For years there has been ongoing debate about whether or not same-sex attraction is genetic, including speculation over the possible existence of a “gay gene.” When a study was released this week by Science magazine, many sources reported that this study has resolved the debate. The problem? Depending on where you look, commentary on this study either claims that the study unequivocally proves that same sex attraction is genetic, or insists that the study forever puts to rest that claim. Who should we believe?
What you should know about the study:
Lead study author Andrea Ganna stated, in light of her findings, that “There is no ‘gay gene.’” The study found genetic patterns that indicate that same-sex attraction has a genetic component, there was no evidence of a single gene that determines a person’s sexuality. The study found that genetics could explain 8-25% of sexual behavior. In other words, genetics do not explain at least 75% of a person’s sexual behavior.
Genetic determinism and the “Born this way” trap:
One thing that this study most certainly did not prove is genetic determinism – that is, the idea that genetics are such that a person cannot help but adhere to a particular lifestyle. Genetic factors play a role in a lot of things. What if we were to apply this attitude of genetic determinism to other situations?
Take Alcohol Use Disorder (AUD) or eating disorders. There is evidence of genetic factors in both. In fact, in the case of alcoholism, some sources estimate that roughly half of the contributing factors are genetic. (Incidentally, like the “gay gene” studies, search for a single “alcoholism gene” found that there was no one genetic factor at play, but several.)
When it comes to alcoholism or eating disorders, we do not simply sit back and say that the person struggling has no choice and is stuck that way forever. Such a response would be neither compassionate nor truthful. A deterministic approach to genetics paints a very bleak, hopeless picture of the world.
The Presence of Other Factors
In CNN’s coverage on the story, they point out that the authors of the study realize the presence of other, non-genetic factors:
“In the end, genes cannot be used to predict who will be gay or straight. Sexual orientation "is influenced by genes but not determined by genes," said Brendan Zietsch, senior author of the study and a genetic researcher at the University of Queensland. "Non-genetic influences are also important, but we know little about these and our study does not shed light on them."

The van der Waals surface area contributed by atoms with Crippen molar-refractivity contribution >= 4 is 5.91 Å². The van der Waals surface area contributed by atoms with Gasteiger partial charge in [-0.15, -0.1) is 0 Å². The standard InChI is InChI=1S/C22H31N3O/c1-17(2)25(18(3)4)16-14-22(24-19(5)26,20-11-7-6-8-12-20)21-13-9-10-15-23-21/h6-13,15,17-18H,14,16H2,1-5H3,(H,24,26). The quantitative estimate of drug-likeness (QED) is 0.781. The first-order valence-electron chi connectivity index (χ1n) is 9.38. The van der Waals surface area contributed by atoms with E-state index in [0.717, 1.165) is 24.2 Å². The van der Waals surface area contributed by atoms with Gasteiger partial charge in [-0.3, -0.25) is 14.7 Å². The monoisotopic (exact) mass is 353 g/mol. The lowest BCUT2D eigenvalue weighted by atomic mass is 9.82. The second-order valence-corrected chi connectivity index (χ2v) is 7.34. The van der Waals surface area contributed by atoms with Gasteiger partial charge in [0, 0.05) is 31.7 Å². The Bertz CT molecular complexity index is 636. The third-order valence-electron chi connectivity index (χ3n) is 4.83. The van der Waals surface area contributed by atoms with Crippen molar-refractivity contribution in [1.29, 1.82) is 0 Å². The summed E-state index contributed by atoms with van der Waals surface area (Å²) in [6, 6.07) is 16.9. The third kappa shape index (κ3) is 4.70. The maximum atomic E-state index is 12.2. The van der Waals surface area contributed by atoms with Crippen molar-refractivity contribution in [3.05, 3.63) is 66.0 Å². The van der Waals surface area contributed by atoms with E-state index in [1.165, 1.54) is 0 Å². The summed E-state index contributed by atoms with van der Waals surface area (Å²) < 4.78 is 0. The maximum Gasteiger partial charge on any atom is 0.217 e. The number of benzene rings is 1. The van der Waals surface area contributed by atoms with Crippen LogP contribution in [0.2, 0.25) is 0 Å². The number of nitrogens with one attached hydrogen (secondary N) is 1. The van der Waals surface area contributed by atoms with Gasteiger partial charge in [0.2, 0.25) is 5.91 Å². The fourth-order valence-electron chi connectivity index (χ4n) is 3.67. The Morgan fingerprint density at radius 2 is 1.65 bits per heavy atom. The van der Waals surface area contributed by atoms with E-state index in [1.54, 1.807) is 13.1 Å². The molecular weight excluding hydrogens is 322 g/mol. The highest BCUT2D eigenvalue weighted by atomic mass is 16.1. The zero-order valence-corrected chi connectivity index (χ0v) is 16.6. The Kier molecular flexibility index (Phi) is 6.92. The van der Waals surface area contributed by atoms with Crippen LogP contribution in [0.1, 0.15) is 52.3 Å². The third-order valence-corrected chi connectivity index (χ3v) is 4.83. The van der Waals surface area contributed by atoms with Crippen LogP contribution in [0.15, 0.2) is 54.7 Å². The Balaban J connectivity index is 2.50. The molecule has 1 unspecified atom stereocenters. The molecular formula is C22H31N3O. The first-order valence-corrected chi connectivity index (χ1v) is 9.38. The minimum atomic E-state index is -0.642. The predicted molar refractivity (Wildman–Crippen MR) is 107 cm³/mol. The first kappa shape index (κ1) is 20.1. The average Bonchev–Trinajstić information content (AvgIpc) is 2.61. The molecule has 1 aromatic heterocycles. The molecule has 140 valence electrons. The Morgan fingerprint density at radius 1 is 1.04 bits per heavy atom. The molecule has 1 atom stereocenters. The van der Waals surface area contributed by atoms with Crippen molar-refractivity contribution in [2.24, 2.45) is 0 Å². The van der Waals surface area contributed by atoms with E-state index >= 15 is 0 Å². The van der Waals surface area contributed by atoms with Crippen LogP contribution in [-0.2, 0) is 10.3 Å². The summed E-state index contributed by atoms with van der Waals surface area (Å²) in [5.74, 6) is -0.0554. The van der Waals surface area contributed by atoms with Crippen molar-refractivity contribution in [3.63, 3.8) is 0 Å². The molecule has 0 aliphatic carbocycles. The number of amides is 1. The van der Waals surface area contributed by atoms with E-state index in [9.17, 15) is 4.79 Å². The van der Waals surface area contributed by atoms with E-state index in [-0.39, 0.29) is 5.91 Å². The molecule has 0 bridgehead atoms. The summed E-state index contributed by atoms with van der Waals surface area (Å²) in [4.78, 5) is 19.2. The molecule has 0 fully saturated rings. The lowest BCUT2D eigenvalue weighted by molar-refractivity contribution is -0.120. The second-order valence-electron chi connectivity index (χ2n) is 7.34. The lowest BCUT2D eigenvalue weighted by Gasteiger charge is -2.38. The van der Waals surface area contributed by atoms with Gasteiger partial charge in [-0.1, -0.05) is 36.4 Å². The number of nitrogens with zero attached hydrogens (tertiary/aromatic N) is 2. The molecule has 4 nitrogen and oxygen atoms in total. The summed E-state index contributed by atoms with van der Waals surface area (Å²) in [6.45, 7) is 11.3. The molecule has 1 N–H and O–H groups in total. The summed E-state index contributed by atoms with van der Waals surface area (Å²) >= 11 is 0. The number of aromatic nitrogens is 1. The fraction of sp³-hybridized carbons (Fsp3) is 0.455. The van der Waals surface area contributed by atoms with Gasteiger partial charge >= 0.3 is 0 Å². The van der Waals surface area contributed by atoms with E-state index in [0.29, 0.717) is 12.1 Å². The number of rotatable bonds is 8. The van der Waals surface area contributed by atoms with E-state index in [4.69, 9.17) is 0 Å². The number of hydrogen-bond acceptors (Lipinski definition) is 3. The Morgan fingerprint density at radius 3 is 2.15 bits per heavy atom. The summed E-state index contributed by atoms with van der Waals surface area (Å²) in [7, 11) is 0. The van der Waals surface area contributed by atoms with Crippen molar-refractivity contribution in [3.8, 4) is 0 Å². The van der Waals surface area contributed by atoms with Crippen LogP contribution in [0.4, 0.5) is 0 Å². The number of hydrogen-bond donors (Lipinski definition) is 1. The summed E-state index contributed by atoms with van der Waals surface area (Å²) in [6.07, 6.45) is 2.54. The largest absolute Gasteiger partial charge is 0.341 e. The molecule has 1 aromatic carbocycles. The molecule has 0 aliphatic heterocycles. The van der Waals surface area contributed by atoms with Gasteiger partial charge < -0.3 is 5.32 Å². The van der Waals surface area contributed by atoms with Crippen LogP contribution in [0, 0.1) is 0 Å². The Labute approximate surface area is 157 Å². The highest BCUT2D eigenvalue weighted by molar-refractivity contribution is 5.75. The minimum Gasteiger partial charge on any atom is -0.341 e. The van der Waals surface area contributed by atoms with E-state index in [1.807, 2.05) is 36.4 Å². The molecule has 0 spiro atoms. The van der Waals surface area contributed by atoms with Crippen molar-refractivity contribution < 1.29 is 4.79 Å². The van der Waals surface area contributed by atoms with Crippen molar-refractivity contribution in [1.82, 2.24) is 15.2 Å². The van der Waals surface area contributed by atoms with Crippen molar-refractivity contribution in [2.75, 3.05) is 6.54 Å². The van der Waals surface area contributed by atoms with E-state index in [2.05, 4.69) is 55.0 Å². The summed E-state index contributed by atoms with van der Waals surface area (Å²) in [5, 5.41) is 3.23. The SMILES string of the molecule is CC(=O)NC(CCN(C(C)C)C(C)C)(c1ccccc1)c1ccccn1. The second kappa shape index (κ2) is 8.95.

The purpose of this study was to look at one potential factor – genetics – and how much of a role it plays in whether or not a person will experience and act on same-sex attraction. The authors of the study acknowledged that human sexuality is complex and that there are a number of factors that come into play. Other factors, such as environment, also play a role. What is important to keep in mind is that there is not a single factor, or a single gene, that makes someone gay.
“Stop telling people to change” is not as compassionate as it sounds
An attitude of genetic determinism tells people that they are controlled by factors that they cannot change, and that they simply have to live out the tendencies they are genetically predisposed towards.
One source reporting on this study insisted, “Stop calling it a choice; biological factors drive homosexuality.” But biological factors are not the only factors at play. Those who insist that it is wrong to say that people can make meaningful choices about their sexuality should consider—isn’t it also wrong to say that a genetic predisposition that is found to contribute between 8-25% of the factors determining a person’s sexuality should be treated as if it is the only factor at play? And further, that someone should be encouraged to adopt a homosexual lifestyle even if they do not want to, simply because genetic predispositions are present?
If people were truly immutable—incapable of change—then we would all be in a very bad way. Each of us, regardless of our past, our sexuality, our genetics, or whatever temptations we individually struggle with, would be trapped in our sin and unable to experience grace. Thankfully, the Gospel offers the hope that we do not have to be trapped, unchanging, in our sin.
In a fallen world, brokenness affects everything, including human sexuality. And yet, Scripture tells us that God is making all things new. The brokenness that we experience now is not forever, nor does it exclude us from experiencing the goodness of God’s design for his creation.
Despite any genetic or environmental factors at play, everyone can realize God’s good design for sexuality—celibacy outside of Christian marriage and faithfulness within it. This study does not disprove that, nor does it prove that certain people are excluded in such a way that they can never experience that design.